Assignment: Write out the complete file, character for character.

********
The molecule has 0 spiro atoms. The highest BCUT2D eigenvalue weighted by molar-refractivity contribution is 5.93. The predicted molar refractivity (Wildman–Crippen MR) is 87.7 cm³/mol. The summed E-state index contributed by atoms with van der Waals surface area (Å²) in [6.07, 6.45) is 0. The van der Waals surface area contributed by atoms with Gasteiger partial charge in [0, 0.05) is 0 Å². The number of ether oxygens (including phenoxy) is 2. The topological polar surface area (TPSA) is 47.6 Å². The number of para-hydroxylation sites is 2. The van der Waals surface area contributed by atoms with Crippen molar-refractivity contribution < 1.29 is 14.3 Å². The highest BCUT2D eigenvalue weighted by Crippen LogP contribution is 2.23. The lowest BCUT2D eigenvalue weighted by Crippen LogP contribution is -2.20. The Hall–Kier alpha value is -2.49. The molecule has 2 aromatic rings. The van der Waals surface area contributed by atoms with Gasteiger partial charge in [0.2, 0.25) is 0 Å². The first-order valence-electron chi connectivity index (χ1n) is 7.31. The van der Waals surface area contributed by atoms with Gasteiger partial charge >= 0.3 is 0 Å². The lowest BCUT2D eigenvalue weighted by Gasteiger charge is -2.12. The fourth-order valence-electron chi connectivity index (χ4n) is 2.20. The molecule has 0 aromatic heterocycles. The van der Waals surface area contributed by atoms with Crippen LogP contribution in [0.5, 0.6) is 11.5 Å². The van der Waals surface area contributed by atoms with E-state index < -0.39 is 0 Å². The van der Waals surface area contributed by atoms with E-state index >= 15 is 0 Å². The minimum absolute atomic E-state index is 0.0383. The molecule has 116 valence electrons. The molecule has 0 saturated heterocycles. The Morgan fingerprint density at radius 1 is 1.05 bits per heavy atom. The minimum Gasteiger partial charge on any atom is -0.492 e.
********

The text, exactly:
The molecule has 0 spiro atoms. The highest BCUT2D eigenvalue weighted by molar-refractivity contribution is 5.93. The predicted molar refractivity (Wildman–Crippen MR) is 87.7 cm³/mol. The summed E-state index contributed by atoms with van der Waals surface area (Å²) in [6.07, 6.45) is 0. The van der Waals surface area contributed by atoms with Gasteiger partial charge in [0, 0.05) is 0 Å². The number of ether oxygens (including phenoxy) is 2. The topological polar surface area (TPSA) is 47.6 Å². The number of para-hydroxylation sites is 2. The van der Waals surface area contributed by atoms with Crippen molar-refractivity contribution < 1.29 is 14.3 Å². The highest BCUT2D eigenvalue weighted by Crippen LogP contribution is 2.23. The lowest BCUT2D eigenvalue weighted by Crippen LogP contribution is -2.20. The Hall–Kier alpha value is -2.49. The molecule has 2 aromatic rings. The van der Waals surface area contributed by atoms with Gasteiger partial charge in [0.2, 0.25) is 0 Å². The first-order valence-electron chi connectivity index (χ1n) is 7.31. The van der Waals surface area contributed by atoms with Gasteiger partial charge >= 0.3 is 0 Å². The lowest BCUT2D eigenvalue weighted by Gasteiger charge is -2.12. The fourth-order valence-electron chi connectivity index (χ4n) is 2.20. The molecule has 0 aromatic heterocycles. The van der Waals surface area contributed by atoms with Crippen LogP contribution in [0.5, 0.6) is 11.5 Å². The van der Waals surface area contributed by atoms with E-state index < -0.39 is 0 Å². The van der Waals surface area contributed by atoms with E-state index >= 15 is 0 Å². The minimum absolute atomic E-state index is 0.0383. The molecule has 116 valence electrons. The molecule has 0 saturated heterocycles. The Morgan fingerprint density at radius 1 is 1.05 bits per heavy atom. The minimum Gasteiger partial charge on any atom is -0.492 e.